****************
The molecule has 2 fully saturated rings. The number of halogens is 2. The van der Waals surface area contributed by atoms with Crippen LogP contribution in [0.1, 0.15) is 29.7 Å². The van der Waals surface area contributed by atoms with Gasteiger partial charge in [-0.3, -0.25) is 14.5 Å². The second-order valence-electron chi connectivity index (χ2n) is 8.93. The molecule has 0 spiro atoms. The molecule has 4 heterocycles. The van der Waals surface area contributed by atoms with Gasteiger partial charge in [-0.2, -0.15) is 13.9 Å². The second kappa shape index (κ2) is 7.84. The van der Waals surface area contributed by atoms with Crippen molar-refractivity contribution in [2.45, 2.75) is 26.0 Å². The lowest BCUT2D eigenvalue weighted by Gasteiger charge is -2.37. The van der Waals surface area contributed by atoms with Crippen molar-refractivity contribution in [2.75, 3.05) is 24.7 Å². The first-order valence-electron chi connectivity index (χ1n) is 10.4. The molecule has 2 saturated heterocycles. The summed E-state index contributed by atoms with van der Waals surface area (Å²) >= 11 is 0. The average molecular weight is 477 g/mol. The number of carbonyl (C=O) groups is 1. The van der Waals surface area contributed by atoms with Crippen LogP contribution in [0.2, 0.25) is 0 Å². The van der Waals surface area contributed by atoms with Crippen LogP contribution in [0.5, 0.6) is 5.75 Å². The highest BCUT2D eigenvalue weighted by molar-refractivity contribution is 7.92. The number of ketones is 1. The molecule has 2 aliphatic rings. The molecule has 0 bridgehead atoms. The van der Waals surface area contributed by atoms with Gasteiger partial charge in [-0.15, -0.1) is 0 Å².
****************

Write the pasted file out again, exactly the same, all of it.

The molecule has 2 fully saturated rings. The number of halogens is 2. The van der Waals surface area contributed by atoms with Crippen LogP contribution in [0.1, 0.15) is 29.7 Å². The van der Waals surface area contributed by atoms with Gasteiger partial charge in [-0.3, -0.25) is 14.5 Å². The second-order valence-electron chi connectivity index (χ2n) is 8.93. The molecule has 0 spiro atoms. The molecule has 4 heterocycles. The van der Waals surface area contributed by atoms with Gasteiger partial charge in [-0.2, -0.15) is 13.9 Å². The second kappa shape index (κ2) is 7.84. The van der Waals surface area contributed by atoms with Crippen molar-refractivity contribution in [2.45, 2.75) is 26.0 Å². The lowest BCUT2D eigenvalue weighted by Gasteiger charge is -2.37. The van der Waals surface area contributed by atoms with Crippen molar-refractivity contribution in [2.75, 3.05) is 24.7 Å². The first-order valence-electron chi connectivity index (χ1n) is 10.4. The molecule has 2 saturated heterocycles. The summed E-state index contributed by atoms with van der Waals surface area (Å²) >= 11 is 0. The average molecular weight is 477 g/mol. The number of carbonyl (C=O) groups is 1. The van der Waals surface area contributed by atoms with Crippen LogP contribution in [0.2, 0.25) is 0 Å². The van der Waals surface area contributed by atoms with Crippen LogP contribution in [0.5, 0.6) is 5.75 Å². The highest BCUT2D eigenvalue weighted by molar-refractivity contribution is 7.92. The number of ketones is 1. The molecule has 2 aliphatic rings. The molecule has 0 bridgehead atoms. The van der Waals surface area contributed by atoms with Gasteiger partial charge in [-0.15, -0.1) is 0 Å².